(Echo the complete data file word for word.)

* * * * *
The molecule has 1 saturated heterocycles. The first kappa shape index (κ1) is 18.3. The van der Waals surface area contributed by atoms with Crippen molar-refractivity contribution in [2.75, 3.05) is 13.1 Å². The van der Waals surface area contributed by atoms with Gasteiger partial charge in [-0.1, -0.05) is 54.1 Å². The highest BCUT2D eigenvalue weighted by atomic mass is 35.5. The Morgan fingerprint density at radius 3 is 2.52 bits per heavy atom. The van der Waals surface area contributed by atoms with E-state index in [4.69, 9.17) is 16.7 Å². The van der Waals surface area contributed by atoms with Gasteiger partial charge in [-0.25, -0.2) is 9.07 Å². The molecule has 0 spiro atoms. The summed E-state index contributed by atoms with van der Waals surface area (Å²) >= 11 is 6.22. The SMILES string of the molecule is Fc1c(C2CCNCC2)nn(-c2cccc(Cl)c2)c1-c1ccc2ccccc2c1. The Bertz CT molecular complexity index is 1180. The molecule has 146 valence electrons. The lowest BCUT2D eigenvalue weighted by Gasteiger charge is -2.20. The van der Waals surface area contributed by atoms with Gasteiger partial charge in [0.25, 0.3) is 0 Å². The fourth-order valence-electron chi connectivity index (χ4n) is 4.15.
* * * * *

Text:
The molecule has 1 saturated heterocycles. The first kappa shape index (κ1) is 18.3. The van der Waals surface area contributed by atoms with Crippen molar-refractivity contribution in [2.75, 3.05) is 13.1 Å². The van der Waals surface area contributed by atoms with Gasteiger partial charge in [-0.1, -0.05) is 54.1 Å². The highest BCUT2D eigenvalue weighted by atomic mass is 35.5. The Morgan fingerprint density at radius 3 is 2.52 bits per heavy atom. The van der Waals surface area contributed by atoms with E-state index in [4.69, 9.17) is 16.7 Å². The van der Waals surface area contributed by atoms with Gasteiger partial charge in [-0.25, -0.2) is 9.07 Å². The molecule has 0 spiro atoms. The summed E-state index contributed by atoms with van der Waals surface area (Å²) >= 11 is 6.22. The SMILES string of the molecule is Fc1c(C2CCNCC2)nn(-c2cccc(Cl)c2)c1-c1ccc2ccccc2c1. The Bertz CT molecular complexity index is 1180. The molecule has 146 valence electrons. The lowest BCUT2D eigenvalue weighted by Gasteiger charge is -2.20. The van der Waals surface area contributed by atoms with Gasteiger partial charge in [0.25, 0.3) is 0 Å². The fourth-order valence-electron chi connectivity index (χ4n) is 4.15.